So continue writing I did – extreme sports style. Undeterred by the cluttered despondence of a Midlands train at rush hour, I perched my laptop precariously atop one knee amongst a sea of bags, and typed in the last 200 words necessary to break even. Only one eyelid open and barely at that, tottering in my arrangement and quite possibly making a fool of myself, I kept the promise made to my work… the most sacred kind of vow there is, as a story for another time will tell you I have learnt the hard way.

Today was rather magnificent. My writing schedule had to be shifted forward to allow for my academic life to get a word in edgewise, yet if anything the challenge of juggling the two existences set my synapses well aflame! While I warmed up, perfectly poised between coffee shops 1 and 2, I had a rather lovely encounter with a Moleskine-toting colleague, with whom I enjoyed a good-natured rant about double living, and having to fend off accusations of writing as a hobby. There was something immensely grounding, comforting even about matter-of-factly agreeing over something which, while completely obvious to me, I more often than not find myself justifying.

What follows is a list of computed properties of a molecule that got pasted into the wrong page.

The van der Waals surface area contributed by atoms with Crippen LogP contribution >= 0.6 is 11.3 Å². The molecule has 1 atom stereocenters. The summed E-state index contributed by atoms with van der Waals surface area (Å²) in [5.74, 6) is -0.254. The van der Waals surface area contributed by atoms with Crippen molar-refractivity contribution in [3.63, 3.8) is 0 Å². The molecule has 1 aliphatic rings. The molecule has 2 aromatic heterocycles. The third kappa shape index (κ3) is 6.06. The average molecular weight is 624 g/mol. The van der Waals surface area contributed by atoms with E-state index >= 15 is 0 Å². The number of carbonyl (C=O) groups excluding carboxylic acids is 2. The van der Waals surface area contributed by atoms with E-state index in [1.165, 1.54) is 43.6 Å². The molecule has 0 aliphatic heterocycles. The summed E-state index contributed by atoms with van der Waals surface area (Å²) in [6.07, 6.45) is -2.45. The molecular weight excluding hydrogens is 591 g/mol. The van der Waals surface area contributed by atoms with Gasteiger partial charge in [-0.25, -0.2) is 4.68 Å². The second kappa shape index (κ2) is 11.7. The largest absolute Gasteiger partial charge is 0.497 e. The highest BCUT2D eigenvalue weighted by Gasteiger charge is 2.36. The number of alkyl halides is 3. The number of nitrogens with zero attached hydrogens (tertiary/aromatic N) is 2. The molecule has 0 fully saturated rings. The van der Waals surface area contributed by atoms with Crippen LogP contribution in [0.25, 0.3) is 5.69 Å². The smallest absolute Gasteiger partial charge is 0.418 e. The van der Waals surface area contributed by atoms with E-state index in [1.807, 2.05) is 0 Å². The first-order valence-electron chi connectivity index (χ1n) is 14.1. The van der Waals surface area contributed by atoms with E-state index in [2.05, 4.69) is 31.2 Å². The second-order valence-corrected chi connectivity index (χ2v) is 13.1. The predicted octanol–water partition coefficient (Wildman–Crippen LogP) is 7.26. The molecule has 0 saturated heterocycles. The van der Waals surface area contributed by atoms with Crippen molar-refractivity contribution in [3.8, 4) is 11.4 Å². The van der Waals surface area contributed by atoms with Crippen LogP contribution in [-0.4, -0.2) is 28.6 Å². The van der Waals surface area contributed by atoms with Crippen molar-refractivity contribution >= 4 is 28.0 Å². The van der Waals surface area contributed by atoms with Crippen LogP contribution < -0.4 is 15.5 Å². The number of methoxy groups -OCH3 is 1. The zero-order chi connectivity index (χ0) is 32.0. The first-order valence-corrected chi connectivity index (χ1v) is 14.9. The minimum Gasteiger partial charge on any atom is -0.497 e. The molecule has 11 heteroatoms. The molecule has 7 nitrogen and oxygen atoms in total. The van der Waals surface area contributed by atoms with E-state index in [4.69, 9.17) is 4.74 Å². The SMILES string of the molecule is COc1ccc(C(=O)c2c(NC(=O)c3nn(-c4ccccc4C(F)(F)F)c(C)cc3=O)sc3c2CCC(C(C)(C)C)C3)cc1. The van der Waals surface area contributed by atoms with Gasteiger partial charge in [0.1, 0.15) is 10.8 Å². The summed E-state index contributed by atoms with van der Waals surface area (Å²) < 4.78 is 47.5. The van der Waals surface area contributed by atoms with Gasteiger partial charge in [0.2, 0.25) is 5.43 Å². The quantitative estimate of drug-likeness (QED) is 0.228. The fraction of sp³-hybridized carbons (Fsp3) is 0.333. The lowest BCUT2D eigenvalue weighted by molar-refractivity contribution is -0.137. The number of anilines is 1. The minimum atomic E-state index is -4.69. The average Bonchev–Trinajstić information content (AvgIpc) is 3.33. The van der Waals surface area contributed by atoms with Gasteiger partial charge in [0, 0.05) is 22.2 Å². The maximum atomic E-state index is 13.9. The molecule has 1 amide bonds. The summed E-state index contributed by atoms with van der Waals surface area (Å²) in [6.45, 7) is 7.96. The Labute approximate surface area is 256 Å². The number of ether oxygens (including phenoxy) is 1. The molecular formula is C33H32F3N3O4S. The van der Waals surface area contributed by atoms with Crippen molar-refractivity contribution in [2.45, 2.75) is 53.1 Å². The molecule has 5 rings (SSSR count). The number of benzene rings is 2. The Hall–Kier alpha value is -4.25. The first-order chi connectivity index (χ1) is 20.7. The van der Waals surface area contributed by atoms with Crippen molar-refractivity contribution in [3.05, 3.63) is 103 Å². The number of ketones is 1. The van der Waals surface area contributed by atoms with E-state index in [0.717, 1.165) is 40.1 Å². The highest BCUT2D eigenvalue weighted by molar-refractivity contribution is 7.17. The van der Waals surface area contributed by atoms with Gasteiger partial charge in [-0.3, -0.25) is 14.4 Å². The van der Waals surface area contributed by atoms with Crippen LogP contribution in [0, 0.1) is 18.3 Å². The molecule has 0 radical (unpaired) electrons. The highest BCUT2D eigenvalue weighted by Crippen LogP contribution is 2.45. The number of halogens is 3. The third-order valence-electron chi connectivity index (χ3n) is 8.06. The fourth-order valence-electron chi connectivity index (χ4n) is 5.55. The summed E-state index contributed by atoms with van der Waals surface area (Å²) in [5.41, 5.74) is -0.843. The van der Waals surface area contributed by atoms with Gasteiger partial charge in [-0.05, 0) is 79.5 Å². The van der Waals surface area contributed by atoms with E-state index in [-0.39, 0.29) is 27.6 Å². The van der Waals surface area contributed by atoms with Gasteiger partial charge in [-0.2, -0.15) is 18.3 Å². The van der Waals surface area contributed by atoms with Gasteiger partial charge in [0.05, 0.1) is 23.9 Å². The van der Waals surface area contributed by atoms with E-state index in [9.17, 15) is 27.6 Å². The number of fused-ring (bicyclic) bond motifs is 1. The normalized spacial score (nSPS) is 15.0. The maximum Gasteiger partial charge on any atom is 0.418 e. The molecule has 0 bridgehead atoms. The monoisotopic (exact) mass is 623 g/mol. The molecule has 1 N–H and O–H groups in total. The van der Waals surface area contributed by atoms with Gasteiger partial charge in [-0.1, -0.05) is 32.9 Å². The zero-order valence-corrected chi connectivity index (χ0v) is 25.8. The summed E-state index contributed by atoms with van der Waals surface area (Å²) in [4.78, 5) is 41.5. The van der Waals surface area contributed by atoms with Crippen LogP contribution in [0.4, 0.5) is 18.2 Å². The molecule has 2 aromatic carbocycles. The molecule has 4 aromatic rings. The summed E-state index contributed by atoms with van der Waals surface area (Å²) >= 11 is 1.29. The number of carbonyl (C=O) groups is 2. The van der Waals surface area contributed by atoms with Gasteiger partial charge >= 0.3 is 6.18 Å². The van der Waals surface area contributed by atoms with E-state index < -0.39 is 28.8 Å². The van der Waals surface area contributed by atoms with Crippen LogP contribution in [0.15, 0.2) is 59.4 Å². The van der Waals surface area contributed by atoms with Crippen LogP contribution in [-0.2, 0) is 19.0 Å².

It dawned on me that one of the very, very few things I miss about the dreaded capital is the fact that for the first and only time in my life, I had not just a few friends who were writers, but a whole community of writers as friends. Though I didn’t spend nearly as much time with them as I should in hindsight have done, I treasured the chance to talk craft with people whose imagination I respect.